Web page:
On February 20, a United Airlines flight from Denver to Honolulu raised panic on February 20 when their plane, the Boeing 777-200, Experienced a correct engine failure Immediately after takeoff, a massive explosion and raining debris rages over a quiet Denver suburb. The passengers caught the video, It has been shared a lot on social mediaOf aircraft Pratt & Whitney The engine, its casing exploded, its turbine oscillated and turned into flames. The aircraft, carrying 231 passengers and 10 crew members, returned to Denver and landed safely.
A terrible incident occurred on the same day in the Netherlands with a Boeing 747-400 cargo jet. While the engine of that aircraft is different from Boeing 777 In Colorado, it was manufactured by Pratt & Whitney, and it ignited and spewed metal parts before the aircraft made its own emergency landing.
Those events were the latest in a string of dramatic high-altitude failures over the years. In 2018, another flight from United Airlines, which was heading to Honolulu, experienced an almost identical engine failure as Colorado saw. So in 2020 Japan Airlines flew from Tokyo to Okinawa. Both aircraft were Boeing 777-200s equipped with Pratt & Whitney engines.
Other aircraft have had major incidents: The Midwest engine explosion of Southwest Jet in 2018 One passenger caused Jennifer Riordan’s death. (That aircraft was equipped with engines manufactured by a joint venture of Boeing 737, CFM International, General Electric and France’s Safran aircraft engines.) And then there were both. Destructive Crash of Boeing 737 Max Planes, Which jointly killed 346 people and set the entire fleet on hold for nearly two years.
On Sunday, United, the only American carrier whose 777s are powered by that particular Pratt & Whitney engine, ordered all of them to be thoroughly tested before they could fly again, while Boeing said its worldwide Of the 777 jetliners, 128 should be temporarily out of service. . A preliminary investigation pointed to metal fatigue in the engine’s fan blades and the FAA should inspect the Boeing 777’s Pratt & Whitney engines on Tuesday before the aircraft returned to the sky.
Statistical, commercial Air travel has proved to be very safe, And episodes seen in Colorado on Saturday are rare. But keen fliers who feel an extra shock to the fliers may now ask how commercial aircraft are maintained and serviced, and how much they can learn about the aircraft they board the ship Are scheduled to fly before. Here are some answers.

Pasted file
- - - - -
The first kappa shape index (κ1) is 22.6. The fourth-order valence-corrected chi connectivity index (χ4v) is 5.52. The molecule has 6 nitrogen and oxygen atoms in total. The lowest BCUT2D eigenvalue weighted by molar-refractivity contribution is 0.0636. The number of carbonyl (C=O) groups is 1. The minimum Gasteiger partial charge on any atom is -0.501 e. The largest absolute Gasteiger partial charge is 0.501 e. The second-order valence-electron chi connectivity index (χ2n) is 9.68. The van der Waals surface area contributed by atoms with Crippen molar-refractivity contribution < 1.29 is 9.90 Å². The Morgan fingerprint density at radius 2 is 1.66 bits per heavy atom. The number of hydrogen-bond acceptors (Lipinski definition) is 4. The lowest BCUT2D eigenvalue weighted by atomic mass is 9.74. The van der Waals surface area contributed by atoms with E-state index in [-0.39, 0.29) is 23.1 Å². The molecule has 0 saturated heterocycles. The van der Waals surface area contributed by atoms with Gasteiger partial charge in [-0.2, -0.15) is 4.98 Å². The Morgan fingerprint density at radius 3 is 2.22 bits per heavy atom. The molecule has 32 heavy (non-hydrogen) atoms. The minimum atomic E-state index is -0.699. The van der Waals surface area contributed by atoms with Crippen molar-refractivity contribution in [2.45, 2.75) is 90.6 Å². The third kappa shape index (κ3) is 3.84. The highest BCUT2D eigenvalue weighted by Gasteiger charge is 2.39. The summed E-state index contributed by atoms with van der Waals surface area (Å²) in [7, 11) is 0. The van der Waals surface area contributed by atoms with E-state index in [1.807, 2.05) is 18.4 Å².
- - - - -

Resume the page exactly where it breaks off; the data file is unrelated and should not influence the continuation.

How can I find out what kind of aircraft I am flying, and can I switch?
Depending on the airline you fly to, it is often as simple as determining the aircraft you have assigned, taking a closer look at your reservation. Most airlines list this information on their online booking page, near the flight details.
If you don’t find it there, the websites, including SeatGuru, provide seating maps and customer reviews of most airplane models, and FlightRadar24, Which lets visitors track any flight in real time, both making it easy to see the make and model of the aircraft assigned to any chosen flight.
If you are looking for an engine model of an airplane, you have to dig a little deeper. Airfleets.net Will give you that information, but you will need the tail number of your aircraft. It is a series of six numbers and letters, starting with N, and you can search it for your flight on SeatGuru or FlightRadar 24, or, if you are already at the gate, in fact on your plane. Looking at As the name itself suggests, the number appears on the tail of the plane.
But don’t be surprised if your airline makes a last minute change that puts you on a completely different plane. Such switch-ups are common, which makes it pointless to book an itinerary based on the preferred model of aircraft.
“What you book today is not necessarily the plane you are going to take at the time of the trip,” said Brian Kelly, founder and chief executive of the Travel Loyalty website. Number man.
Kovid-19, which has followed the flight schedule of many airlines, has made this practice more common. But this makes it easier for passengers to change flights if they are uncomfortable boarding the aircraft assigned to them.
“There is no consumer law that says if you don’t want to fly on a certain plane, they have to accommodate you, but most airlines have waived their change fees,” Mr. Kelly said. “It is easier to change flights than before.”
How often do airplanes get regular maintenance?
Constant. Before each flight, pilots inspect the aircraft and its equipment; The Federal Aviation Administration states that in-depth inspections of the aircraft should be carried out at least every 100 flight hours. After approximately 6,000 flight hours – the time depends on the aircraft – the planes are called a C check, which will remove them from service for a full week or more, while technicians conduct a thorough inspection of all their parts. The AD check, the most intensive maintenance trip, involves completely destroying the aircraft to check for damage in each nook and cranes; These occur every six to 10 years.